Reason affirms your first two fundamentals. The third and fourth are together the quintessential abdication of personal responsibility for mankind’s structural self-separation from natural law, with that self-separation being a selfish separation of elitist, physical dominance over the rest of creation. And this abdication of the fundamental creational, human personal responsibility that refuses to lord its power supremacy over the rest of creation – this abdication is the *opposite* of the functioning conscience you refer to in 3. The religious “distinct[ion]” is not reason-based. It is classic shadow-play. It is hegemonic (agricultural) mankind psychologically adapting to his structural lack of conscience — his imperialism — by inventing a convenient ontology that *ordains* a two-tier system. And this is where the free will you brought comes in; as in, flies out the window, because the honest man and woman knows that turning a whole into two halves such that only one half is now available to you is the taking away of free will rather than the selective conferring of it by ‘god.’ WADR point 3 is an Orwellian subversion of Reason.
Point 4, regarding god as causation is to repeat the
original claim of religious fact where there is none according to reason. All that we can reason is that a creator must exist. (Is creator infinite? what does that even mean? Is it just the stuffing that legends are made of?)
“From this conclusion he reasons that the finite cannot comprehend the infinite and that he may only know what may be known about the first cause by what was caused.”
Infinity notwithstanding, I think this is a really fine statement, and gets to the heart of the matter. I think it represents the closest point to which religion can come to animism. When I talk with my evangelical friends here — which is to say in mixed company — I speak in terms of “creational living,” by which I mean that creation is what their god gave to Life in accordance with the *nature* of creation; that Life, collectively speaking, is the creature (the manifestation) of the nature (the quality) that lies within the original creativity/the native creativity/the nativity. Of course, the evangelicals averr that Creation is not for worshipping and that the ‘works-based’ thinking inherent in that worshipping will lead me astray, to which I reply I don’t believe that worship is ever an appropriate response to anything.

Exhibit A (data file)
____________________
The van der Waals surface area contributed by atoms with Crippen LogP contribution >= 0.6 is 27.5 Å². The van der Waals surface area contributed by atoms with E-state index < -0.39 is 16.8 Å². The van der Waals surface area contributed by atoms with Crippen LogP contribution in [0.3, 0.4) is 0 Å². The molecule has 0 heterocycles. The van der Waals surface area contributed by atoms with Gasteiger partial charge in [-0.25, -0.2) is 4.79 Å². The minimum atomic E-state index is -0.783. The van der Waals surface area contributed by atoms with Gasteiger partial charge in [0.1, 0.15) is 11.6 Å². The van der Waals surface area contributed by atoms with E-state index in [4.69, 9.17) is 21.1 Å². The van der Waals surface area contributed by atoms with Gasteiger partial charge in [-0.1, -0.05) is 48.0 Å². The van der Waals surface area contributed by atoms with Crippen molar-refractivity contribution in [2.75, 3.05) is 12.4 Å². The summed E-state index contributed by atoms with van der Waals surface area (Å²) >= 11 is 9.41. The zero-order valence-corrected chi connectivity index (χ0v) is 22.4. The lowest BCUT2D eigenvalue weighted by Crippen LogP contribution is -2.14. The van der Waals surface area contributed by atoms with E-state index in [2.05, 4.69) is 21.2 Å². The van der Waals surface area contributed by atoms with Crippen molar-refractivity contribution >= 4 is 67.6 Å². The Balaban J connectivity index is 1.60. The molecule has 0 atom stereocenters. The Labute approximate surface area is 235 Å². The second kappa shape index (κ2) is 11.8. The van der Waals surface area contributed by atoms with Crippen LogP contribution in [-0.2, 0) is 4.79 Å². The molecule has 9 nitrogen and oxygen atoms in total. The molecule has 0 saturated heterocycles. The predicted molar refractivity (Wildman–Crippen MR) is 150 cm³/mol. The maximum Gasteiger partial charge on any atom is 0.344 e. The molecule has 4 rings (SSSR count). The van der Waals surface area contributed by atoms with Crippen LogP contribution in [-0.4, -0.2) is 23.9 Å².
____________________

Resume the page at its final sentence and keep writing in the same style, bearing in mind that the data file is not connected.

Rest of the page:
Like you say, we may only know about the original, causal creator by what has since been effected during the snowballing continuum of reason-based cause and effect; which is to say, however, nothing tangible. 🙂 I have this simple framework called the Home Cosmology. It reluctant makes colloquial use of ‘god’ imagery out of expedience – for mixed company. All it can say is that energy and consciousness, when outside of their symbiotic existence in Life, exist ‘separately’ in ‘god.’ I call that externality “The A and the C in god,” because the A is the application — energy — to which C(onsciousness) applies itself.
You’re minimalist approach to religion reminds me of Owen Barfield who as far as I’m aware made the greatest effort, among christians anyway (I don’t know if you’re christian) to make amends with natural law. He was heavily influenced by two of Tom Cowan’s heroes in Goethe and Steiner. I’m thinking of his book “Saving the Appearances” and specifically the dynamic interplay between his concepts of “original participation” and “final participation.” Ultimately he fell down in his attempt at reconciliation, due to the inherent compartmentalization of an elitist religious psychology that infantilized hunter-gatherers but nevertheless he tried really hard and I respect that. Patterning tells me that if he’d gotten out of his ivory tower to do something other than rubberneck the countryside — to engage in original participation in his local ecology — he wouldn’t have dead-ended in his thinking. Open spaces are what’s required.
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BRAVO, Mike, great job in shredding another pillar of the “science” of virology. Antibodies are a major segment of the $camdemic’s narrative.
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Thank you Jeffrey! Yes, antibodies are the opposite side of the “virus” coin. Both are fictional entities used to prop up the existence of the other. Both are used to sell the lie.
Now if only we could do a 3 sided coin to include genomics… 🤔